Why read this?

  • Your client is a new parent or has had a child come to live with her
  • Your client has a child and is a new Canadian resident.

What to do?

1. Apply for and report benefits

Use the RC66 Canada Child Benefits Application to apply for the Canada Child Benefit (CCB) and the Child Disability Benefit, or apply online using CRA’s My Account. Your client can also apply when she registers a birth.

  • The CCB is worth a maximum of $6,400 per year for each child under the age of six and $5,400 per year for each child aged 6 to 17. These amounts start being reduced when the adjusted family net income is over $30,000.
  • For heterosexual couples who live in the same home as the child, CRA considers the mother the primary caregiver, so she’ll receive all social benefits. However, the lower-income parent must report the income on his or her return, says Cheryl Mont, accountant at Harris and Wright LLP.
  • Same-sex parents can designate a primary caregiver in their application.

TIP: Although regular payments for the Canada Child Tax Benefit, the National Child Benefit Supplement, and the Universal Child Care Benefit are no longer being issued after June 2016, you can still request an adjustment for prior years.

2. Claim expenses and credits

Tip: Your client may be able to transfer any unused amount to her partner. Complete Line 326 of the return and Schedule 2, Federal Amounts Transferred from Your Spouse or Common-Law Partner to determine the amount.

Child care (line 214)

  • Claim the expenses your client or her partner paid for child care while at work, school or doing research.
  • The child must be under 16 at some point during the year. (If he’s disabled, the age limit does not apply.)
  • Attach Form T778 Child Care Expenses Deduction to the return.
  • The lower-income partner must claim expenses, unless that partner is in school (full- or part-time), suffering a long-term illness, in prison, or your client and her partner were temporarily separated.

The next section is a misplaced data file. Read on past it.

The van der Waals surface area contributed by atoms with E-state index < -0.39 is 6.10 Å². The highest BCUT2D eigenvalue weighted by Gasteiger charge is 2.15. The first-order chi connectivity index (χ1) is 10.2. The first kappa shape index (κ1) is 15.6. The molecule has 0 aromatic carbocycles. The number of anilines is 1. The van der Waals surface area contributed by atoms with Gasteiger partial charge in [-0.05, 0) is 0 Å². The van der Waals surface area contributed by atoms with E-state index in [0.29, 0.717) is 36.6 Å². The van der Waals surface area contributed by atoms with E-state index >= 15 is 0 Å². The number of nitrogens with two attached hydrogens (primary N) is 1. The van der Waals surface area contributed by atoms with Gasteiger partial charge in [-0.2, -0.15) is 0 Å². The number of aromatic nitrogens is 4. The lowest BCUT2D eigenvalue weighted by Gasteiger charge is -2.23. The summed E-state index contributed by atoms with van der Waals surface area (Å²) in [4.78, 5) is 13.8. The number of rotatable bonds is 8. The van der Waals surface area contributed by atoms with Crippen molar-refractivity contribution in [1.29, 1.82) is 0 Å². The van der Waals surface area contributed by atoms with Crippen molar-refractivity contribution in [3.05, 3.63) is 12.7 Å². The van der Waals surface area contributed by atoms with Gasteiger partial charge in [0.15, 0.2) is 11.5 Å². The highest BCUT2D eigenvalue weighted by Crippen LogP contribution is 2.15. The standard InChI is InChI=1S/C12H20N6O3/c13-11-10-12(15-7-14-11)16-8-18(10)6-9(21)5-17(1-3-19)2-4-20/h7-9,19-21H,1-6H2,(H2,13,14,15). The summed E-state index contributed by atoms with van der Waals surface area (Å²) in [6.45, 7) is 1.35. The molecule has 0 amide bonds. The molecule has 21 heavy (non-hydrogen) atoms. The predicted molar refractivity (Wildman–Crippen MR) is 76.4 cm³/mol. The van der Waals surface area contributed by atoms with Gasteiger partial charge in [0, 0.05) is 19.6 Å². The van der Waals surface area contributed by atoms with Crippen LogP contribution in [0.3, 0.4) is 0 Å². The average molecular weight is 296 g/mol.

Mont says advertising expenses and placement agency fees incurred to locate a child care provider, and mandatory registration fees, may also qualify as child care expenses.

Children’s fitness amount (Schedule 1, line 458) and children’s arts amount (Schedule 1, line 370)

Both credits will be eliminated for the 2017 tax year.

  • Your client can claim up to $500 per child in fees for sports and $250 for art programs paid in 2016.
  • The children’s fitness tax credit is a refundable credit; the children’s arts amount is a non-refundable credit.
  • The child must be under 16 (18 if disabled) at the beginning of the year.

Disability amount

If your client’s child is disabled, transfer the child’s unused Disability Amount to your client’s return.

  • Use line 316 of the federal worksheet to calculate the child’s transferable disability amount.
  • Then, use line 318 in the worksheet to calculate how much to transfer to your client.
  • Enter the total on line 318 of Schedule 1.

Family caregiver amount

If your client’s child has a long-term illness, claim the Family Caregiver Amount. Your client is eligible if her child is infirm, but not necessarily disabled. CRA requires a signed doctor’s statement that includes:

  • when the impairment or illness began;
  • the expected duration of the impairment; and
  • that the illness makes the child more dependent on personal assistance than other children of the same age.

To claim, enter the number of children for whom you are claiming the family caregiver amount in box 352 and multiply by $2,121. Claim the result of the calculation on line 367.

Child benefits

As of July 1, 2016, the Canada Child Benefit (CCB) replaced the Canada Child Tax Benefit (CCTB), the National Child Benefit Supplement (NCBS), and the Universal Child Care Benefit (UCCB). If your client was receiving the CCTB or the UCCB for a child, advises accountant Cheryl Mont, you do not need to apply for the CCB for that child. The CCB is not taxable.

Tips for separation, divorce and shared custody

  • If parents share custody, and the child lives with each equally, CRA may consider both as primary caregivers. Each parent will get half the benefits payment they’d be entitled to had they been taking care of the child full time.
  • If your clients are getting separated or divorced, notify CRA using Form RC65 Marital Status Change. CRA sends benefits to the primary caregiver, and it will re-calculate their payments when it’s notified of the change in marital status. The other caregiver must apply for benefits online or using the Canada Child Benefits Application.
  • To designate a father as the primary caregiver, attach a signed note to the benefits application from the mother stating the father is primarily responsible for the children.
  • TIP: Parents may claim the fitness and arts credits for fees paid in 2016 even if the programs start in 2017, says Mont.

Sources: Cheryl Mont, accountant at Harris and Wright LLP, and CRA.